Thursday, December 18, 2014
YOLO COUNTY NEWS
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Report finds insignificant risk for oil spills, accidents

Oil Trains

In this Dec. 30, 2013, file photo, a fireball goes up at the site of an oil train derailment in Casselton, N.D. Warning that a "major loss of life" could result from an accident involving the increasing use of trains to transport large amounts of crude oil, U.S. and Canadian accident investigators have urged their governments to take a series of safety measures. AP file photo

By
From page A1 | June 18, 2014 |

The long-anticipated draft of the environmental impact report for the Valero Benicia refinery project was released on Tuesday. A risk assessment concluded that significant spills along the Roseville-Benicia line are extremely unlikely, and the report further stated that precautions in place adequately mitigate the risk.

The likelihood of a significant spill — 100 barrels of oil or more — was estimated to be 0.009 for all trains going from Roseville to the refinery in a given year, partially based on the promise that Valero would use newer, sturdier tank models known as CPC-1232. Valero Benicia spokesperson Chris Howe confirmed that the company would use only these cars for transport.

The oil trains would come through downtown Davis, on the east-west freight and passenger rails known as the Capitol Corridor.

The report recognized four major crude oil accidents, including the accident in Lac-Mégantic, Canada, that resulted in the deaths of 47 people. Three of these involved older “legacy” DOT-111 tank cars. The most recent, in Lynchburg, Virginia, involved some of the newer CPC-1232s.

Since the accidents, regulatory agencies have issued orders revising requirements for unattended trains and requiring crude oil to be classified as the highest of two out of three hazardous materials groups.

“Although the consequences of a release are potentially severe, the likelihood of such a release is very low,” the report read.

Any efforts by cities to change the amount of oil brought in by rail, however, are pre-empted by federal law. Only the federal government can regulate rail activity; state and local bodies can identify risks and make suggestions, but not actively enforce laws pertaining to goods transported by rail, as acknowledged at the end of the report.

“Valero’s proposal has elicited concerns from the public and, in turn, elected officials throughout Northern California, regarding the safety risks of transporting highly volatile crude oil through densely populated areas in our region,” said Davis City Councilman Lucas Frerichs. “Our concerns are not unfounded, as there has been a significant increase in accidents throughout the country as oil by rail shipments have increased.”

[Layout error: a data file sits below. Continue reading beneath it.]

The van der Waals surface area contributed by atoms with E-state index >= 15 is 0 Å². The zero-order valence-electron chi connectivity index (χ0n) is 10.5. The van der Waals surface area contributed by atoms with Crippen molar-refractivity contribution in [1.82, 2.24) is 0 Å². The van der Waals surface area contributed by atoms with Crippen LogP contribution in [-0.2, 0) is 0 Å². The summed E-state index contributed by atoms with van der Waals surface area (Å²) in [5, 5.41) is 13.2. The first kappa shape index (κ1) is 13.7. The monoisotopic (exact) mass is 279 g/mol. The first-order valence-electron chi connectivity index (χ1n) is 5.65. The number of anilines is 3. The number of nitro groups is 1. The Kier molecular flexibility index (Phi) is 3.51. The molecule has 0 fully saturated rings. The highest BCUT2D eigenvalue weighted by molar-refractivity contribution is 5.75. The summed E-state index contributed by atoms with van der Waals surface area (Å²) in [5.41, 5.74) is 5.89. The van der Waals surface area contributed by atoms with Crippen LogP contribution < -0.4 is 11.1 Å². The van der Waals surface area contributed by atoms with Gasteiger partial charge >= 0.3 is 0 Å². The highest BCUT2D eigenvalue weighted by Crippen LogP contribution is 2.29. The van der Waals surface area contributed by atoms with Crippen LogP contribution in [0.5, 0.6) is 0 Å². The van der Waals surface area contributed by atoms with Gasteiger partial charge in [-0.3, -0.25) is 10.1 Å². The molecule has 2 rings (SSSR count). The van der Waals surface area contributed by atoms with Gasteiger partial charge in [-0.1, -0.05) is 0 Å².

The Davis City Council has opposed the project until safety concerns have been addressed.

If the project moves forward, the Valero Benicia refinery will be able to accept 70,000 barrels per day of crude oil coming in by rail, replacing the same amount of oil that currently arrives by ocean vessel. The number of required marine vessels will drop 82 percent, and correspondingly, the chances of a spill.

In the past few years, state oil imports by rail have increased dramatically, and the California Energy Commission estimates California could receive up to 25 percent of its oil by train in 2016, up from just 0.3 percent in 2012 — though Capitol Public Radio reported that Union Pacific Railroad’s Liisa Stark has said California does not have the infrastructure for that much oil-by-rail.

As the amount of oil brought in by rail increases, the risk of spill does as well. As of May 6, there have been 24 small crude oil spills in California this year; there were 25 total in 2013, according to a preliminary oil-by-rail safety report released by the state on June 10.

The analysis found some high-risk rural areas, including in Yuba County, to be lacking in hazardous materials teams that are prepared to respond to spills. UC Davis has a hazmat team that is prepared to be first responders, said Davis Fire Chief Nate Trauernicht. Additionally, a team of firefighters will be going to Colorado this summer for specialized hazardous material training, paid in full by Union Pacific Railroad.

However, the state lacks funds to implement some of the report’s safety recommendations, which include increasing the number of rail inspectors and developing emergency response teams. State Sen. Lois Wolk, D-Davis, co-authored a measure introduced Friday that would tax railroad tank cars transporting hazardous materials through California, earmarking those funds for emergency preparedness.

The public comment period for the Valero Benicia impact report will run until July 31.

— Reach Elizabeth Case at ecase@davisenterprise.net or 530-747-8052. Follow her on Twitter at @elizabeth_case

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